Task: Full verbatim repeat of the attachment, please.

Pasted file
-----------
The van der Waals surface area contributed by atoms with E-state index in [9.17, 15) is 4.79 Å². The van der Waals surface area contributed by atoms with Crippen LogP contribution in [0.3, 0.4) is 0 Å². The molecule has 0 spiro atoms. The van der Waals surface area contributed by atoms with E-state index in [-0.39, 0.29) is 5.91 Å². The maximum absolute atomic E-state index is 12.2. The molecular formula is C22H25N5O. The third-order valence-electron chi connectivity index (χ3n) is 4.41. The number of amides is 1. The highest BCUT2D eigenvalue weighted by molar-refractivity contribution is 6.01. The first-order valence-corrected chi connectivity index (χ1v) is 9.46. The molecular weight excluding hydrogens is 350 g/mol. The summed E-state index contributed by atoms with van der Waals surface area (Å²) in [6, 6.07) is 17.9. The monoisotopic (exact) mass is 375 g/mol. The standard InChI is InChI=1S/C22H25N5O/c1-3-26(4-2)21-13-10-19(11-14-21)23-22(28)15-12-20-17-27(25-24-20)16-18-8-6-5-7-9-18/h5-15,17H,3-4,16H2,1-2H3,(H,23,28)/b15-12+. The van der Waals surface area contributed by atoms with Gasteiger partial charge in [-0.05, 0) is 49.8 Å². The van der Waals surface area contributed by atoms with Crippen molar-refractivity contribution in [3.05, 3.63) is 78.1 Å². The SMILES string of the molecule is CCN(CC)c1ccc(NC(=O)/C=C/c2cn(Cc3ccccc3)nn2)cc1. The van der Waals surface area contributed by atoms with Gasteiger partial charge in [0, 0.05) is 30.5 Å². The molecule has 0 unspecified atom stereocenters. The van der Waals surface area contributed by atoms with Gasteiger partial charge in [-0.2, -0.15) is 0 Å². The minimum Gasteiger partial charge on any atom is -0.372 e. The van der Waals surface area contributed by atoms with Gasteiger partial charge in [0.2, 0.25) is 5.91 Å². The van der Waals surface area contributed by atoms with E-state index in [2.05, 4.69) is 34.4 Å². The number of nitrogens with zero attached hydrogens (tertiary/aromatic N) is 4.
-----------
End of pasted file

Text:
The van der Waals surface area contributed by atoms with E-state index in [9.17, 15) is 4.79 Å². The van der Waals surface area contributed by atoms with Crippen LogP contribution in [0.3, 0.4) is 0 Å². The molecule has 0 spiro atoms. The van der Waals surface area contributed by atoms with E-state index in [-0.39, 0.29) is 5.91 Å². The maximum absolute atomic E-state index is 12.2. The molecular formula is C22H25N5O. The third-order valence-electron chi connectivity index (χ3n) is 4.41. The number of amides is 1. The highest BCUT2D eigenvalue weighted by molar-refractivity contribution is 6.01. The first-order valence-corrected chi connectivity index (χ1v) is 9.46. The molecular weight excluding hydrogens is 350 g/mol. The summed E-state index contributed by atoms with van der Waals surface area (Å²) in [6, 6.07) is 17.9. The monoisotopic (exact) mass is 375 g/mol. The standard InChI is InChI=1S/C22H25N5O/c1-3-26(4-2)21-13-10-19(11-14-21)23-22(28)15-12-20-17-27(25-24-20)16-18-8-6-5-7-9-18/h5-15,17H,3-4,16H2,1-2H3,(H,23,28)/b15-12+. The van der Waals surface area contributed by atoms with Gasteiger partial charge in [-0.05, 0) is 49.8 Å². The van der Waals surface area contributed by atoms with Crippen molar-refractivity contribution in [3.05, 3.63) is 78.1 Å². The SMILES string of the molecule is CCN(CC)c1ccc(NC(=O)/C=C/c2cn(Cc3ccccc3)nn2)cc1. The van der Waals surface area contributed by atoms with Gasteiger partial charge in [0, 0.05) is 30.5 Å². The molecule has 0 unspecified atom stereocenters. The van der Waals surface area contributed by atoms with Gasteiger partial charge in [-0.2, -0.15) is 0 Å². The minimum Gasteiger partial charge on any atom is -0.372 e. The van der Waals surface area contributed by atoms with Gasteiger partial charge in [0.2, 0.25) is 5.91 Å². The van der Waals surface area contributed by atoms with E-state index in [2.05, 4.69) is 34.4 Å². The number of nitrogens with zero attached hydrogens (tertiary/aromatic N) is 4.